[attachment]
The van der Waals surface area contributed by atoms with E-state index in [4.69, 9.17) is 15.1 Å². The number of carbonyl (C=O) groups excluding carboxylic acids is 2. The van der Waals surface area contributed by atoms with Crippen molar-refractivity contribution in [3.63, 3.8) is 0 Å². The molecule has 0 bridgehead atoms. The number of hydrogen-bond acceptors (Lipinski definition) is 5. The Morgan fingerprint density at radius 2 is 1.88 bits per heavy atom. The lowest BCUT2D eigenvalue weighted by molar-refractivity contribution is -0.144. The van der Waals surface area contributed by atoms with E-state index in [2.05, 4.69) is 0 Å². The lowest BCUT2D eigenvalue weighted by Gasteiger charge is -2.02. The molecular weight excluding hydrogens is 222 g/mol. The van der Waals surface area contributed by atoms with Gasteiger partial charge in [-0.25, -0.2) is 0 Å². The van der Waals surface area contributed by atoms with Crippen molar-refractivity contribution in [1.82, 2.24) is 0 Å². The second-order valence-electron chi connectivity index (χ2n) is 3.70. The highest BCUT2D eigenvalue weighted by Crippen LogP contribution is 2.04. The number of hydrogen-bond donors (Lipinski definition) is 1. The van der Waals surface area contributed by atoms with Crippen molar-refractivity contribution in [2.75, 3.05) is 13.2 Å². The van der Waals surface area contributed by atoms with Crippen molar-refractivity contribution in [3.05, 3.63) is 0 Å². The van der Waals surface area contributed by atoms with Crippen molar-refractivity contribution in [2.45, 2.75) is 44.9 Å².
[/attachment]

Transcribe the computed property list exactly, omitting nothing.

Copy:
The van der Waals surface area contributed by atoms with E-state index in [4.69, 9.17) is 15.1 Å². The number of carbonyl (C=O) groups excluding carboxylic acids is 2. The van der Waals surface area contributed by atoms with Crippen molar-refractivity contribution in [3.63, 3.8) is 0 Å². The molecule has 0 bridgehead atoms. The number of hydrogen-bond acceptors (Lipinski definition) is 5. The Morgan fingerprint density at radius 2 is 1.88 bits per heavy atom. The lowest BCUT2D eigenvalue weighted by molar-refractivity contribution is -0.144. The van der Waals surface area contributed by atoms with E-state index in [2.05, 4.69) is 0 Å². The lowest BCUT2D eigenvalue weighted by Gasteiger charge is -2.02. The molecular weight excluding hydrogens is 222 g/mol. The van der Waals surface area contributed by atoms with Gasteiger partial charge in [-0.25, -0.2) is 0 Å². The van der Waals surface area contributed by atoms with Crippen molar-refractivity contribution in [1.82, 2.24) is 0 Å². The second-order valence-electron chi connectivity index (χ2n) is 3.70. The highest BCUT2D eigenvalue weighted by Crippen LogP contribution is 2.04. The number of hydrogen-bond donors (Lipinski definition) is 1. The van der Waals surface area contributed by atoms with Crippen molar-refractivity contribution in [2.75, 3.05) is 13.2 Å². The van der Waals surface area contributed by atoms with Crippen molar-refractivity contribution in [3.05, 3.63) is 0 Å². The van der Waals surface area contributed by atoms with Crippen molar-refractivity contribution in [2.45, 2.75) is 44.9 Å².